Commerce, with giant stride, is marching up the stately Avenue. The story of a business house that began in the neighbourhood of Cherry Hill, migrated to Grand Street, thence to Broadway and Union Square, and again to the slope of Murray Hill, is, in epitome, the story of the city itself. 260

"On the site of the old Croton Reservoir the cornerstone of the Public Library was laid November 10, 1902, and the building opened to the public May 23, 1911. To it were carried the treasures of the Astor Library and the Lenox Library" 268

Entrance to the Public Library. The Library, 590 feet long and 270 deep, was built by the City at a cost of about nine million dollars. The material is largely Vermont marble, and the style that of the modern renaissance 274

"O beautiful, long, loved Avenue, So faithless to truth and yet so true."—JOAQUIN MILLER 280

South of where "St. Gaudens's hero, gaunt and grim, rides on with Victory leading him," may be seen the Fountain of Abundance, and, in the background, the new Plaza Hotel 290

The Metropolitan Museum of Art, on the site of what was once the Deer Park, had its origin in a meeting of the Art Committee of the Union League Club in November, 1869 304



The Shadow of the Knickerbockers

The Shadow of the Knickerbockers—An Old-time Map—The Beginnings of the Avenue—Watering Place Life—The Beach at Rockaway—Coney Island—Newspapers in the Thirties—Early Day Marriages—The Knickerbocker Sabbath—Home Customs—Restaurants and Hotels—The Leather-heads—Conditions of Travel—Stage-coaches and Steamers—The Clipper Ships—When Dickens First Came.

Boughton, had you bid me chant Hymns to Peter Stuyvesant. Had you bid me sing of Wouter. (He! the Onion-head! the Doubter!) But to rhyme of this one-mocker, Who shall rhyme to Knickerbocker? —Austin Dobson.

Before the writer, as he begins the pleasant task, is an old half-illegible map, or rather, fragment of a map. Near-by are three or four dull prints. They are of a hundred years ago, or thereabouts, and tell of a New York when President Monroe was in the White House, and Governor De Witt Clinton in the State Capitol, at Albany, and Mayor Colden in the City Hall. To pore over them is to achieve a certain contentment of the soul. Probably it held itself to be turbulent in its day—that old New York. Without doubt it had its squabbles, its turmoils, its excitements. We smile at the old town—its limitations, its inconveniences, its naivetes. But perhaps, in these years of storm, and stress, and heartache, we envy more than a little. It is not merely the architectural story that the old maps, prints, diaries tell; in them we can find an age that is gone, catch fleeting glimpses of people long since dust to dust, look at past manners, fashions, pleasures and contrast them with our own.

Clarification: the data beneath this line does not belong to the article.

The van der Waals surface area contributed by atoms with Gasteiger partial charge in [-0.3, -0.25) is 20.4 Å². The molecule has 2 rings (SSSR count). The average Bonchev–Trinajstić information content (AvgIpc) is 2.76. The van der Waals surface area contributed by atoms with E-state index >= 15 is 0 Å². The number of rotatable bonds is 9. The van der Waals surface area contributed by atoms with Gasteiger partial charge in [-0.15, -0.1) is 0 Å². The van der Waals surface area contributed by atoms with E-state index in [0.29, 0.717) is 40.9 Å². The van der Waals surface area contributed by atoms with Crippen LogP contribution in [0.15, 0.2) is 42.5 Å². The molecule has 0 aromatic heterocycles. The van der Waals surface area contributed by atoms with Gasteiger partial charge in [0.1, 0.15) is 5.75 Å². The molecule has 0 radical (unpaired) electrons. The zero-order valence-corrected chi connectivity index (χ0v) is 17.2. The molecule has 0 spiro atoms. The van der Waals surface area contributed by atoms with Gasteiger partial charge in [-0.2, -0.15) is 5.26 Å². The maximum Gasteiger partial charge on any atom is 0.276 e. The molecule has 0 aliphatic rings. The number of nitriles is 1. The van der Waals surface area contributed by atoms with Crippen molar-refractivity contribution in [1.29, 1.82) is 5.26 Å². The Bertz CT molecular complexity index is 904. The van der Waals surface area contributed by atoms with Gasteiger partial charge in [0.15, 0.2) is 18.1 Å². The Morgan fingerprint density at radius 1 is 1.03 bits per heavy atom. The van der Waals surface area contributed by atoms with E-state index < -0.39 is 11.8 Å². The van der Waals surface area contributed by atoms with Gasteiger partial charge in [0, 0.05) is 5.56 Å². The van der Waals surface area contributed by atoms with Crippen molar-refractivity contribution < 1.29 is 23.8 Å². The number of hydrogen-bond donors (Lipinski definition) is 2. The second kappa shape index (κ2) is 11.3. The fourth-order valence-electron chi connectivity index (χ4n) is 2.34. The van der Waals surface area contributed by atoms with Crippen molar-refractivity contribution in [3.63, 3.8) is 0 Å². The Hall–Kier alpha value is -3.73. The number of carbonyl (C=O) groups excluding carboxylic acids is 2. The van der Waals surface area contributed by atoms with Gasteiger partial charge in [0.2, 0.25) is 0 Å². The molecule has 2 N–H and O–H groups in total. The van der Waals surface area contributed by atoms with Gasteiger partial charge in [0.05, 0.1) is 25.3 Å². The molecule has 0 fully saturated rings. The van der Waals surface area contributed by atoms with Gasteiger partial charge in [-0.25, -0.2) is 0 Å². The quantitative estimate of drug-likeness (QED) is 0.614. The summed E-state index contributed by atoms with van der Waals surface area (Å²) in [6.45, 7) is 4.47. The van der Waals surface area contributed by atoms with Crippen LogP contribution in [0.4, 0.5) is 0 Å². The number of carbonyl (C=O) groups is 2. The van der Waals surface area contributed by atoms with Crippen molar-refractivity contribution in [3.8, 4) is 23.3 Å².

But to begin with the old map. The lettering beneath conveys the information that it was prepared for the City in 1819-1820 by John Randel, Jr., and that it shows the farms superimposed upon the Commissioner's map of 1811. Through the centre of the map there is a line indicating Fifth Avenue north to Thirteenth Street. Here and there is a spot apparently intended to represent a farmhouse, but that is all; for in 1820, though Greenwich Village and Chelsea were, the city proper was far to the south. Some of the names on the old map are familiar and some are not.

Just above the bending lane that ran along the north side of Washington Square, then the Potter's Field, may be read "Trustees of Sailor's Snug Harbor." The land thus marked extends from what is now Waverly Place to what is now Ninth Street. In 1790 Captain Robert Richard Randall paid five thousand pounds sterling for twenty-one acres of good farming land. In 1801 he died, and his will directed that a "Snug Harbor" for old salts be built upon his farm, the produce of which, he believed, would forever furnish his pensioners with vegetables and cereal rations. Later Randall's trustees leased the farm in building lots and placed "Snug Harbor" in Staten Island. Above the estate, in diagonal form, and at one point crossing Fifth Avenue to the west, was the large farm of Henry Brevoort. More limited holdings, in the names of Gideon Tucker, William Hamilton, and John Morse, separate, in the map, the Brevoort property from the estates of John Mann, Jr., and Mary Mann. The latter must have been a landowner of some importance in her day, for the fragment of a chart runs into the margin above the line of Thirteenth Street without indicating the beginning of any other ownership.